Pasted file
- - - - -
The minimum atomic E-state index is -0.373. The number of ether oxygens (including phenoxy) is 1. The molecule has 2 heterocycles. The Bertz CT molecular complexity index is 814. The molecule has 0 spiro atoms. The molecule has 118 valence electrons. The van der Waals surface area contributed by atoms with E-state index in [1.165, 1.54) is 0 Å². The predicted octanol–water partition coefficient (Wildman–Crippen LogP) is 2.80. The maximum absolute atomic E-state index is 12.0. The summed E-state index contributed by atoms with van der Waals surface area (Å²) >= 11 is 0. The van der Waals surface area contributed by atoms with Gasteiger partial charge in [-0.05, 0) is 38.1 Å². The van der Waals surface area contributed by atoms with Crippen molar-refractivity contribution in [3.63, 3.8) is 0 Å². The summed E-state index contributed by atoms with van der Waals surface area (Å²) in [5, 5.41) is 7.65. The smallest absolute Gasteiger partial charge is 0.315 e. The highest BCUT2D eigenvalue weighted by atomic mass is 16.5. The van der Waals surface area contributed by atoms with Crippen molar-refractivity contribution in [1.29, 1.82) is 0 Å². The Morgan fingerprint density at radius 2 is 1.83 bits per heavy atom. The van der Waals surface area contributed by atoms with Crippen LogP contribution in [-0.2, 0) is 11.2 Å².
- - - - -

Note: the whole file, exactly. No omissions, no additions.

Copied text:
The minimum atomic E-state index is -0.373. The number of ether oxygens (including phenoxy) is 1. The molecule has 2 heterocycles. The Bertz CT molecular complexity index is 814. The molecule has 0 spiro atoms. The molecule has 118 valence electrons. The van der Waals surface area contributed by atoms with E-state index in [1.165, 1.54) is 0 Å². The predicted octanol–water partition coefficient (Wildman–Crippen LogP) is 2.80. The maximum absolute atomic E-state index is 12.0. The summed E-state index contributed by atoms with van der Waals surface area (Å²) >= 11 is 0. The van der Waals surface area contributed by atoms with Gasteiger partial charge in [-0.05, 0) is 38.1 Å². The van der Waals surface area contributed by atoms with Crippen molar-refractivity contribution in [3.63, 3.8) is 0 Å². The summed E-state index contributed by atoms with van der Waals surface area (Å²) in [5, 5.41) is 7.65. The smallest absolute Gasteiger partial charge is 0.315 e. The highest BCUT2D eigenvalue weighted by atomic mass is 16.5. The van der Waals surface area contributed by atoms with Crippen molar-refractivity contribution in [1.29, 1.82) is 0 Å². The Morgan fingerprint density at radius 2 is 1.83 bits per heavy atom. The van der Waals surface area contributed by atoms with Crippen LogP contribution in [-0.2, 0) is 11.2 Å².